• Your representative in the European Union (EU) if your primary business is headquartered outside of the EU.
  • A general description of both technical and organisational data security measures you’ve implemented. This includes everything from encryption and anti-ransomware to limiting access only to those who need the data.
  • In cases where you’re transferring data outside of the EU, where that data is going and what measures are in place to protect it.

GDPR Articles 44 to 50 are primarily concerned with transferring data internationally, so it’s worth checking up on those -or talking to your GDPR compliance consultant– if this applies to you.

Article 30 Requirements for Controllers

If you’re a controller, you’ll need to record the types of people and the types of data that you’ll be processing. In a commercial business, for example, you might record that you record customer information includes bank details, email address and physical address, as well as information about your employees, including their bank details, tax information, next of kin and health records. You’ll also need to record:

  • The types of people who will have access to your data
  • The length of time you intend on keeping each category of data.

Article 30 Requirements for Processors

As a processor, you need to record:

  • The name and contact details of the controller on whose behalf you process data.
  • Details of that controller’s DPO and EU representative where applicable.
  • If you work on behalf of multiple controllers, you’ll need to record these details for each one.

Step 2: Determine Your Lawful Basis For Processing Personal Data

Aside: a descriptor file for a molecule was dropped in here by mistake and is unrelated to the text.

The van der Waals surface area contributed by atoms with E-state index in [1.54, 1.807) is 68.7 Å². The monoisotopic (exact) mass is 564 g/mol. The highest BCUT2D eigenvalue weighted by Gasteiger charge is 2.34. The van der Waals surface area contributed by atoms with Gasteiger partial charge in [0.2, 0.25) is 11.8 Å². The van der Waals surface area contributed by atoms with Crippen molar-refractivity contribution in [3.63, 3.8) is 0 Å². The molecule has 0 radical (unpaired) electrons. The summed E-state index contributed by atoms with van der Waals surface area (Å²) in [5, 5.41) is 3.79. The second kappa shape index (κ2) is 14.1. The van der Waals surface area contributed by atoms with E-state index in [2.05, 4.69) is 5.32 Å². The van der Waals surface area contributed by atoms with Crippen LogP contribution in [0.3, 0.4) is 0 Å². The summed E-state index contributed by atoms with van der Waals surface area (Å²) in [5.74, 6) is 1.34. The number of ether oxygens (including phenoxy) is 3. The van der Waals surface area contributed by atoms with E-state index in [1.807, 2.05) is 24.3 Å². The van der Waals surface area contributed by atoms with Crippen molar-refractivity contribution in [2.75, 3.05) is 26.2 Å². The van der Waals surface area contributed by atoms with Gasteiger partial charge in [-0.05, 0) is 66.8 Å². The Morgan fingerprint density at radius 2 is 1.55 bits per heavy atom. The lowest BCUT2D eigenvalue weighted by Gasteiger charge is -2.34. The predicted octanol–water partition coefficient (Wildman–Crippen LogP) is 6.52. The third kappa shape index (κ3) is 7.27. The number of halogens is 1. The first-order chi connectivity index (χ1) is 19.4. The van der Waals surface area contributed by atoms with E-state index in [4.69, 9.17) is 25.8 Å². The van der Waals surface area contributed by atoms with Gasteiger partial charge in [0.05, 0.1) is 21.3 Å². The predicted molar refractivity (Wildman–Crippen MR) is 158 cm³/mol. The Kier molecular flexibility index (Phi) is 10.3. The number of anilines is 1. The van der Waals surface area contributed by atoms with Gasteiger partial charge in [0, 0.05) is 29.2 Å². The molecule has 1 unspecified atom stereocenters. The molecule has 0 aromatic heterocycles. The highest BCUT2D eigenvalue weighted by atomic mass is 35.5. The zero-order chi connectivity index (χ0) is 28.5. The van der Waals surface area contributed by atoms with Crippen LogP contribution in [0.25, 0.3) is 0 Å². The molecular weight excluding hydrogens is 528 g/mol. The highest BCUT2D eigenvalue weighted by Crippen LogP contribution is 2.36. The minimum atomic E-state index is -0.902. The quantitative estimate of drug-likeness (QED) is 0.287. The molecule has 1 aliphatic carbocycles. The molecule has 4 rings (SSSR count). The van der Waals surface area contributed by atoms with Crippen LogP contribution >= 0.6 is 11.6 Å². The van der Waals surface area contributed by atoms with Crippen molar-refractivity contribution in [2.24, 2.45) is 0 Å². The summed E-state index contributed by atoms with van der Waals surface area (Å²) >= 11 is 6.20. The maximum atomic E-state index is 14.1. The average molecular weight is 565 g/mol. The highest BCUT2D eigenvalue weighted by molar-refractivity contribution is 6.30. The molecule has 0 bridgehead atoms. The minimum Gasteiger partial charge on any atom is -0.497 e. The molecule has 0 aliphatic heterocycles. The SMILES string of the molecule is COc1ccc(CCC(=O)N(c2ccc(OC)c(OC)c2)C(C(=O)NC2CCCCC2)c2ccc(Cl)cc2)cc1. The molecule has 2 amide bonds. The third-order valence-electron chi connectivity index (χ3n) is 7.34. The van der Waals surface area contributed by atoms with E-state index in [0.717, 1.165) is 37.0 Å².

Ready for some more good news?

The remaining three steps towards frictionless compliance with GDPR aren’t nearly as intense as Step 1. Next, for example, you simply need to follow Article 6, which states that in order to process personal data, you need to have a valid lawful basis to do so. In other words, that processing is necessary to achieve a specific purpose.

If you can reasonably achieve the same purpose without processing,” states the ICO. “You won’t have a lawful bias.

GDPR outlines six lawful bases, which are:


An individual gives their explicit consent for you to process their data for a specific purpose.


Processing is necessary in order to carry out the terms of a contract you have with the individual.

The ICO also states that this basis can be used if the individual has “asked you to take specific steps before entering into a contract.”

Legal obligation

If processing is required in order to ensure you’re compliant with the law.

Vital interests

Processing is required in order to protect an individual’s life.

Public task

this applies if processing is necessary in order to carry out a task that is in the public interest or an official function of your organisation. Those tasks and functions must have a clear basis in law.

Legitimate interests